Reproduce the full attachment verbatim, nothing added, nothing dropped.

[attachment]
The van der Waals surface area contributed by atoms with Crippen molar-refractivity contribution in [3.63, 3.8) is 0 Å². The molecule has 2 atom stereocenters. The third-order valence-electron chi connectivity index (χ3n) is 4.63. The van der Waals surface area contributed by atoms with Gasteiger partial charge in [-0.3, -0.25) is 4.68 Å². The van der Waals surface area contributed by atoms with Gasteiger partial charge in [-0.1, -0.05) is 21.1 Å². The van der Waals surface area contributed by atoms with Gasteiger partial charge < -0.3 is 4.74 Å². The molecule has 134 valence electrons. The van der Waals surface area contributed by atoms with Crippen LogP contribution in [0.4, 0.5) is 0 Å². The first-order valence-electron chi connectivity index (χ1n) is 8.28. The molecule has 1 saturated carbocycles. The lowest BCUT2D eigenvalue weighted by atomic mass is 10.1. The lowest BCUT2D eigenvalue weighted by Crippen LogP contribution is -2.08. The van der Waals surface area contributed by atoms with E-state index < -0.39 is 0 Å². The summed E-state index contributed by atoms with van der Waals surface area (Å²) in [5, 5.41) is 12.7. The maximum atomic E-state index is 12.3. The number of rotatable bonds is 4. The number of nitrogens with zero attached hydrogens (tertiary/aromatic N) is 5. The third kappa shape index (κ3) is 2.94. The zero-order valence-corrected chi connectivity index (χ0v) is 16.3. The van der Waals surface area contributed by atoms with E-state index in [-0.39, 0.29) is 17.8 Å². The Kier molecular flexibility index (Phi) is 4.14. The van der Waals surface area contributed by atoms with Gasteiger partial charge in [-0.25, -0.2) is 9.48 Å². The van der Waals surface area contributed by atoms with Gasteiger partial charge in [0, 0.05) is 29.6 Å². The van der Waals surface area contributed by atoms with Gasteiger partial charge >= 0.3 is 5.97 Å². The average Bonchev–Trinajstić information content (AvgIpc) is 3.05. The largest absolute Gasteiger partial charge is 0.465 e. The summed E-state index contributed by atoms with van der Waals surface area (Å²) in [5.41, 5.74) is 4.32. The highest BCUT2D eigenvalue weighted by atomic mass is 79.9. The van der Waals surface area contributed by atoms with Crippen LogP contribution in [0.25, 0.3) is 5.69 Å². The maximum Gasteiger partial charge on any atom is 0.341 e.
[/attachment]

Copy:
The van der Waals surface area contributed by atoms with Crippen molar-refractivity contribution in [3.63, 3.8) is 0 Å². The molecule has 2 atom stereocenters. The third-order valence-electron chi connectivity index (χ3n) is 4.63. The van der Waals surface area contributed by atoms with Gasteiger partial charge in [-0.3, -0.25) is 4.68 Å². The van der Waals surface area contributed by atoms with Gasteiger partial charge in [-0.1, -0.05) is 21.1 Å². The van der Waals surface area contributed by atoms with Gasteiger partial charge < -0.3 is 4.74 Å². The molecule has 134 valence electrons. The van der Waals surface area contributed by atoms with Crippen LogP contribution in [0.4, 0.5) is 0 Å². The first-order valence-electron chi connectivity index (χ1n) is 8.28. The molecule has 1 saturated carbocycles. The lowest BCUT2D eigenvalue weighted by atomic mass is 10.1. The lowest BCUT2D eigenvalue weighted by Crippen LogP contribution is -2.08. The van der Waals surface area contributed by atoms with E-state index < -0.39 is 0 Å². The summed E-state index contributed by atoms with van der Waals surface area (Å²) in [5, 5.41) is 12.7. The maximum atomic E-state index is 12.3. The number of rotatable bonds is 4. The number of nitrogens with zero attached hydrogens (tertiary/aromatic N) is 5. The third kappa shape index (κ3) is 2.94. The zero-order valence-corrected chi connectivity index (χ0v) is 16.3. The van der Waals surface area contributed by atoms with E-state index in [-0.39, 0.29) is 17.8 Å². The Kier molecular flexibility index (Phi) is 4.14. The van der Waals surface area contributed by atoms with Gasteiger partial charge in [-0.25, -0.2) is 9.48 Å². The van der Waals surface area contributed by atoms with Gasteiger partial charge in [0, 0.05) is 29.6 Å². The van der Waals surface area contributed by atoms with Gasteiger partial charge >= 0.3 is 5.97 Å². The average Bonchev–Trinajstić information content (AvgIpc) is 3.05. The largest absolute Gasteiger partial charge is 0.465 e. The summed E-state index contributed by atoms with van der Waals surface area (Å²) in [5.41, 5.74) is 4.32. The highest BCUT2D eigenvalue weighted by atomic mass is 79.9. The van der Waals surface area contributed by atoms with Crippen LogP contribution in [0.25, 0.3) is 5.69 Å². The maximum Gasteiger partial charge on any atom is 0.341 e.